The employment law landscape has been relatively flat over the last six months, with few material changes to employment legislation or landmark cases, aside from the appeal decision in Tadjudin Sunny v Bank of America (to see our full case report, click here).
Recent legislative developments
44 hour week proposed by unionists in Standard Working Hours Committee
Recent reports suggest the Standard Working Hours Committee (SWHC), established to explore the best legislative approach to regulating the working hours of Hong Kong employees, may be close to reaching agreement on proposed working hours. Recent reports state that labour unionists have agreed to compromise at a 44 standard working hour week, having long demanded legislation mandating 40 - 44 hours and for employers to pay staff 1.5 times their regular wages for every extra hour.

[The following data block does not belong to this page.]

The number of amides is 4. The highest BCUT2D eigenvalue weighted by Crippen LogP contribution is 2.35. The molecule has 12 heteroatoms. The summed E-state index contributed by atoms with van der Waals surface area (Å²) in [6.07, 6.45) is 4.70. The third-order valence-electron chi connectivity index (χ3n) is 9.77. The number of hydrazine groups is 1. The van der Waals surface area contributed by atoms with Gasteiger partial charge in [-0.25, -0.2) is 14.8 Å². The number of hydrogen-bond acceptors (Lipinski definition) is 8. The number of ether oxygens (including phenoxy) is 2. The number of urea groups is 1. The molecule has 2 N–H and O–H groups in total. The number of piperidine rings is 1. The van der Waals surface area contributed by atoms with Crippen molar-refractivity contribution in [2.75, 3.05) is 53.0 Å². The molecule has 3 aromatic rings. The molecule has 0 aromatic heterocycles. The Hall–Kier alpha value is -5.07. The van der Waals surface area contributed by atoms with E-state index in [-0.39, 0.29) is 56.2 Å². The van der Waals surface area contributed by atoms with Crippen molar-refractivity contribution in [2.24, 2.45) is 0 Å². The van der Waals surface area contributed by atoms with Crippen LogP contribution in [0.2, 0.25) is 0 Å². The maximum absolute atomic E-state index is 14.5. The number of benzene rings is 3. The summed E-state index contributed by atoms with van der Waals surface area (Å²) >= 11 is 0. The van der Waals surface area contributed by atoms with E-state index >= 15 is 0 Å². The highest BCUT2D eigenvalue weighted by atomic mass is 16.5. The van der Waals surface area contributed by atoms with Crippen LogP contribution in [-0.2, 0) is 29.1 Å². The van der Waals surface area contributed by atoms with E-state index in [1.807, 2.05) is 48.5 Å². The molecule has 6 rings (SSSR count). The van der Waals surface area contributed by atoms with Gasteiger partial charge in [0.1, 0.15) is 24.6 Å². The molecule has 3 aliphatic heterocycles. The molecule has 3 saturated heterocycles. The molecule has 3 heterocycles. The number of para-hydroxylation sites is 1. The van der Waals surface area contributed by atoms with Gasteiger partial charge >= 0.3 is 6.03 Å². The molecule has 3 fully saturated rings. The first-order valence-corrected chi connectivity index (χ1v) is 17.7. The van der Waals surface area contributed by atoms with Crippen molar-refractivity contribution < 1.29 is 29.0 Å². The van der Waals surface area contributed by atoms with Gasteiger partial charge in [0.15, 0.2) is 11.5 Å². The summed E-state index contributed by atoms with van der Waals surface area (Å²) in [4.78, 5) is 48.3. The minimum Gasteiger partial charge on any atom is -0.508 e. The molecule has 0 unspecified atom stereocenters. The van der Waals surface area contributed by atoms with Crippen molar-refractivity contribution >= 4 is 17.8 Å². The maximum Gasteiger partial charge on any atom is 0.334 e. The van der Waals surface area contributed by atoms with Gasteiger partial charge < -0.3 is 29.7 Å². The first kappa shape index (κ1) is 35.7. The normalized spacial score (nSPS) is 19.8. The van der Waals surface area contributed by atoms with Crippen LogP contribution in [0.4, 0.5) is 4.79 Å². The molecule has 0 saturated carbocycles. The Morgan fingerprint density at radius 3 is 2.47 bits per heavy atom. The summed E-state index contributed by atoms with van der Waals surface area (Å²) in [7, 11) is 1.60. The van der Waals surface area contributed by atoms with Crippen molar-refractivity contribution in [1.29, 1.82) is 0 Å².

The SWHC, originally expected to submit a report to government by November 2016, has been given a two month extension to submit its final recommendations to government. Chief executive Leung Chun-ying is under pressure to standardise working hours within this term, which ends in March 2017.
The consultation to date has identified two potential approaches to regulating working hours:
- the “big frame” approach which would involve legislation to regulate working hours, for example, written employment contracts for employees specifying working hours; and
- the “small frame” approach which focuses on other measures to further protect grassroots employees with lower income, lower skills and less bargaining power, for example, setting a working hours standard and overtime compensation rate.